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Textile industry

 Subject
Subject Source: Library of Congress Subject Headings

Found in 3 Collections and/or Records:

Highland Park Mill No.3 Magazine, Hy Park!, 1944-1946

 Collection — Box 1
Identifier: MS-2021-024
Abstract At the time of its construction, Highland Park Mill No.3 was the Charlotte’s largest textile factory and combined productions in spinning and weaving, as well as the manufacturing of gingham. The Mill was a “technological marvel,” as it was the first textile mill in North Carolina specifically designed and constructed to operate with electricity rather than steam power. Like most communities built around a mill, the village eventually became a city within a city. This collection contains the...
Dates: 1944 - 1946

Lois Moore Yandle Papers, 1886-2003

 Collection
Identifier: MS-2021-022
Abstract Lois Moore Yandle (1927-) is the author of "Spirit of a Proud People: Pictures and Stories of Highland Park Manufacturing Mill #3 and the People in the Village of North Charlotte." Highland Park Mill #3, built in 1904, was designed by the prominent architect Stuart Warren Cramer and is the only surviving Charlotte building still associated with him. It was Mecklenburg County’s largest single textile mill and the first all-electric mill in Mecklenburg County. The North Charlotte community was...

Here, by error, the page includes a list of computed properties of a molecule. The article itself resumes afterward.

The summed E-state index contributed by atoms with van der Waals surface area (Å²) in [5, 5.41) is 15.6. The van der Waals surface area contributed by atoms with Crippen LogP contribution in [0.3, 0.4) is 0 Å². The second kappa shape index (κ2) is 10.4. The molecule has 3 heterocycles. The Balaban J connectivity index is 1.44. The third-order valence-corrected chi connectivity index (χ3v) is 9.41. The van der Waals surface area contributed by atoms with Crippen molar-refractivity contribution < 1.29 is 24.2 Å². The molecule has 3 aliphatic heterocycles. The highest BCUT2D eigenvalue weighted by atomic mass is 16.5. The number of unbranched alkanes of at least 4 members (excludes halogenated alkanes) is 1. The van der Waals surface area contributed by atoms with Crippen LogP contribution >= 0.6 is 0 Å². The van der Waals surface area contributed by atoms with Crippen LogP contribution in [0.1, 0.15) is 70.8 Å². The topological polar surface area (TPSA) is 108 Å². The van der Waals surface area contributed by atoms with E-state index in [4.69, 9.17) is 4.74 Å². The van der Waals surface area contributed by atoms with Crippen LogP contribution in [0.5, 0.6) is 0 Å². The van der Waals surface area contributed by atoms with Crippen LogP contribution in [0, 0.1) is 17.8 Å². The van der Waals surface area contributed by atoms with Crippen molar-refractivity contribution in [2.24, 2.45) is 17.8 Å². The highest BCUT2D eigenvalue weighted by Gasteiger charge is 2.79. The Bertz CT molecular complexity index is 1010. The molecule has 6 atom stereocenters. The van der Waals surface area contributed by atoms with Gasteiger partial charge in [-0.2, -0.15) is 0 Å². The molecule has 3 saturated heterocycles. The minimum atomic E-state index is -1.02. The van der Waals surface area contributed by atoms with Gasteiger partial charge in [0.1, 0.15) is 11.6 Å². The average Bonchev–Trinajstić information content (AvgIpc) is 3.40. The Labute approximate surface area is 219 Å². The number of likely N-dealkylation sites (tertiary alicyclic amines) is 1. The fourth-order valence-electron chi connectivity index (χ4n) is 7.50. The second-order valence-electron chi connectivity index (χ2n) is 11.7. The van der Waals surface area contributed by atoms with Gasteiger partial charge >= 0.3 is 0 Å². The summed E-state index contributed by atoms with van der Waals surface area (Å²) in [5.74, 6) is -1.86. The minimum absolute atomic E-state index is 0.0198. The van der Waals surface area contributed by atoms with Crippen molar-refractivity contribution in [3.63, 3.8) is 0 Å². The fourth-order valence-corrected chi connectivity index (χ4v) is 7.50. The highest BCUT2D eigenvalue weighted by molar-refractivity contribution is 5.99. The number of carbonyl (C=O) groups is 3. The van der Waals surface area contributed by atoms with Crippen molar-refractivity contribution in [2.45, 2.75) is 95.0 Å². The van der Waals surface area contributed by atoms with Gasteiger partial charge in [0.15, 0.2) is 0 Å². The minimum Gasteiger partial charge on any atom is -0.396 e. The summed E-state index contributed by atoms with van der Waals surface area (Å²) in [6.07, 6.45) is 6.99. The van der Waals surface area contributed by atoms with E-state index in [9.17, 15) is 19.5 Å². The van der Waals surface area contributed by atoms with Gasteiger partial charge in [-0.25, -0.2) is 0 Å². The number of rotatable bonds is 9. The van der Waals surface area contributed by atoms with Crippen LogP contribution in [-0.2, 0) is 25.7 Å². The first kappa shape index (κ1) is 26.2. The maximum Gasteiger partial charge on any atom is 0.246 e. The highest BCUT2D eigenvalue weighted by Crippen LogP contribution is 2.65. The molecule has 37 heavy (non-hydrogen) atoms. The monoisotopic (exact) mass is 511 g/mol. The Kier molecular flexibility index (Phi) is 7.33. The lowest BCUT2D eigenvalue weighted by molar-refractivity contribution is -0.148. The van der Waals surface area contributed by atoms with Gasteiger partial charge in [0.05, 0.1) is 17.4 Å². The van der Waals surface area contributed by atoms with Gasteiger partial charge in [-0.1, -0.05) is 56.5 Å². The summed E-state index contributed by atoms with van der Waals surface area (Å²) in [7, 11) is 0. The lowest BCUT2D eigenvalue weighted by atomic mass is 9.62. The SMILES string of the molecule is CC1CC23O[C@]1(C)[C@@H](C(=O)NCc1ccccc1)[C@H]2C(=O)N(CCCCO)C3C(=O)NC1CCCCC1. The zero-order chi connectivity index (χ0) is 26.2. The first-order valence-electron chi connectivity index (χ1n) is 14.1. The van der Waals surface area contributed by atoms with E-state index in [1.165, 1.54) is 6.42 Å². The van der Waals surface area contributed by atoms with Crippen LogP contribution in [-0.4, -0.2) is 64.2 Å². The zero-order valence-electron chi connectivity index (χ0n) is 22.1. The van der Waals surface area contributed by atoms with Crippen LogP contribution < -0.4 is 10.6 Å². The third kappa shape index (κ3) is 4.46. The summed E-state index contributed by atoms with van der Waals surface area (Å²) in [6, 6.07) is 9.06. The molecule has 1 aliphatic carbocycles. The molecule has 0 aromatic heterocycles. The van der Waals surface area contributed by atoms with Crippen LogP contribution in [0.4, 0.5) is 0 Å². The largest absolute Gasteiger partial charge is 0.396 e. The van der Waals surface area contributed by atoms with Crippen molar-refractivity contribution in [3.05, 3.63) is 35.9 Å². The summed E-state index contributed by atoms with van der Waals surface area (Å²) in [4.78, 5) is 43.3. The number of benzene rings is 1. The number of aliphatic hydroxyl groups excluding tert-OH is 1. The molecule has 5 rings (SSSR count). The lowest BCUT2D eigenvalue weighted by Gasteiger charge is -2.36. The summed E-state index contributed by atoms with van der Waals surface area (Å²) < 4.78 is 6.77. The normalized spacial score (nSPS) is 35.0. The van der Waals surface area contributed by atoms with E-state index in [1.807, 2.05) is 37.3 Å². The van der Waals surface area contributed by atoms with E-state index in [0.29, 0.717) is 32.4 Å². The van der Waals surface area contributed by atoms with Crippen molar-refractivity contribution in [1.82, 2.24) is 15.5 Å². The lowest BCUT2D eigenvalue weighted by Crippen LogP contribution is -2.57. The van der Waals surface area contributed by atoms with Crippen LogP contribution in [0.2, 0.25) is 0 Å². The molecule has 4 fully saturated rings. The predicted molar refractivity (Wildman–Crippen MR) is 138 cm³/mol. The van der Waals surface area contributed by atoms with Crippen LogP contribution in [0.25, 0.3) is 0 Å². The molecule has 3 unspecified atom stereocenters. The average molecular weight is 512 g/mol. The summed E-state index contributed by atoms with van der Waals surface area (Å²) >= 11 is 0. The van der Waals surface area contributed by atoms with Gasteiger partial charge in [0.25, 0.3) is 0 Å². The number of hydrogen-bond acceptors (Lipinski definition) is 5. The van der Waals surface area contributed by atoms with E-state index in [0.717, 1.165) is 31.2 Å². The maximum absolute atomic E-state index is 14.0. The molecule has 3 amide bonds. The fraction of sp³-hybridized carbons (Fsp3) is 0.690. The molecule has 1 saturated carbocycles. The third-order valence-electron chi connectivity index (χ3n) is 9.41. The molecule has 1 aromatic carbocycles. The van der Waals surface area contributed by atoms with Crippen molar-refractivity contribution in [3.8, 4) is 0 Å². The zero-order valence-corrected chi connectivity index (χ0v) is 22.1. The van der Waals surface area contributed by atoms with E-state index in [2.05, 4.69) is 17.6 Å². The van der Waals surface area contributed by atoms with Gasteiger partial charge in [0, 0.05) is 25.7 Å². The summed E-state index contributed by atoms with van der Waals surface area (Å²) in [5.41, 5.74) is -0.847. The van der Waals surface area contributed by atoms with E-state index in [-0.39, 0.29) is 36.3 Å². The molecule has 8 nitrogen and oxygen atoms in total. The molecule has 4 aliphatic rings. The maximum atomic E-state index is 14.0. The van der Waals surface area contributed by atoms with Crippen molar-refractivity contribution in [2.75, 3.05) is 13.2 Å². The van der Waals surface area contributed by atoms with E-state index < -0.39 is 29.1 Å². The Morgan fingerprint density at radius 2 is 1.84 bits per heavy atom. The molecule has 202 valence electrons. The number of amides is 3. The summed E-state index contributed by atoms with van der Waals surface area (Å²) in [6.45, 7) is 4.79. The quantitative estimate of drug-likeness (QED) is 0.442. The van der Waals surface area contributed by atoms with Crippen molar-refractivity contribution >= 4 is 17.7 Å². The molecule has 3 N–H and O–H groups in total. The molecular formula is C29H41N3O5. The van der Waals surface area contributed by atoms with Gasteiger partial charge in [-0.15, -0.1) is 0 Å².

Dates: 1903 - 2003

Textiles Collection, 1879-2004

 Collection — Multiple Containers
Identifier: MS-2020-032
Abstract The Textiles Collection includes general information related to textile companies in North Carolina, and related textile-industry publications. Several of these companies merged throughout the 20th Century, filed bankruptcy, or closed. Companies for which information may be found in this collection include: American & Efird Mills, Inc., Charlotte; American Yarn and Processing Company, Mount Holly; Burlington Mills, Burlington; Cannon Mills, Kannapolis; Chadbourn Gotham, Inc.,...
Dates: 1879 - 2004